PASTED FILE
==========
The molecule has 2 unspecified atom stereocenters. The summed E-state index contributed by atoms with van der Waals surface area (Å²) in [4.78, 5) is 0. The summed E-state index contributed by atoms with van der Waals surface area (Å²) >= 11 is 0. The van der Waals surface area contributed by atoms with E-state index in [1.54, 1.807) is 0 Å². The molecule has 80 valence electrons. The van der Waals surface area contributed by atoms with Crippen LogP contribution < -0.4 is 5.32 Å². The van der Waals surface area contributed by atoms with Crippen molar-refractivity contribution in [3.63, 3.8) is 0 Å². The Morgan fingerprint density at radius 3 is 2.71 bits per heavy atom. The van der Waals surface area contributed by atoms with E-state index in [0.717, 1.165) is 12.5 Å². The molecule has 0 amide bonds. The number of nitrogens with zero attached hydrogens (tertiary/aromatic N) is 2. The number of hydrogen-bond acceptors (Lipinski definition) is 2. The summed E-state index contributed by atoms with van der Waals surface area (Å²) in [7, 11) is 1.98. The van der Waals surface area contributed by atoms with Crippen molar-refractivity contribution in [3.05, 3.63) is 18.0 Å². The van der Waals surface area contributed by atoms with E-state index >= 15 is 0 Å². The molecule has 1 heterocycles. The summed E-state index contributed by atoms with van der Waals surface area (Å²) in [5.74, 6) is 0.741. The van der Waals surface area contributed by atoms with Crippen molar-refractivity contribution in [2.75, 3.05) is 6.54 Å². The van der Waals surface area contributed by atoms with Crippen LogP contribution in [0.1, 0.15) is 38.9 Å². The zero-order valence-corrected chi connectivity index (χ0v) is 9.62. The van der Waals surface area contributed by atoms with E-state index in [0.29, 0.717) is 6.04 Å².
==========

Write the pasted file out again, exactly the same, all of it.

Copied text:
The molecule has 2 unspecified atom stereocenters. The summed E-state index contributed by atoms with van der Waals surface area (Å²) in [4.78, 5) is 0. The summed E-state index contributed by atoms with van der Waals surface area (Å²) >= 11 is 0. The van der Waals surface area contributed by atoms with E-state index in [1.54, 1.807) is 0 Å². The molecule has 80 valence electrons. The van der Waals surface area contributed by atoms with Crippen LogP contribution < -0.4 is 5.32 Å². The van der Waals surface area contributed by atoms with Crippen molar-refractivity contribution in [3.63, 3.8) is 0 Å². The Morgan fingerprint density at radius 3 is 2.71 bits per heavy atom. The van der Waals surface area contributed by atoms with E-state index in [0.717, 1.165) is 12.5 Å². The molecule has 0 amide bonds. The number of nitrogens with zero attached hydrogens (tertiary/aromatic N) is 2. The number of hydrogen-bond acceptors (Lipinski definition) is 2. The summed E-state index contributed by atoms with van der Waals surface area (Å²) in [7, 11) is 1.98. The van der Waals surface area contributed by atoms with Crippen molar-refractivity contribution in [3.05, 3.63) is 18.0 Å². The van der Waals surface area contributed by atoms with E-state index >= 15 is 0 Å². The molecule has 1 heterocycles. The summed E-state index contributed by atoms with van der Waals surface area (Å²) in [5.74, 6) is 0.741. The van der Waals surface area contributed by atoms with Crippen molar-refractivity contribution in [2.75, 3.05) is 6.54 Å². The van der Waals surface area contributed by atoms with Crippen LogP contribution in [0.1, 0.15) is 38.9 Å². The zero-order valence-corrected chi connectivity index (χ0v) is 9.62. The van der Waals surface area contributed by atoms with E-state index in [0.29, 0.717) is 6.04 Å².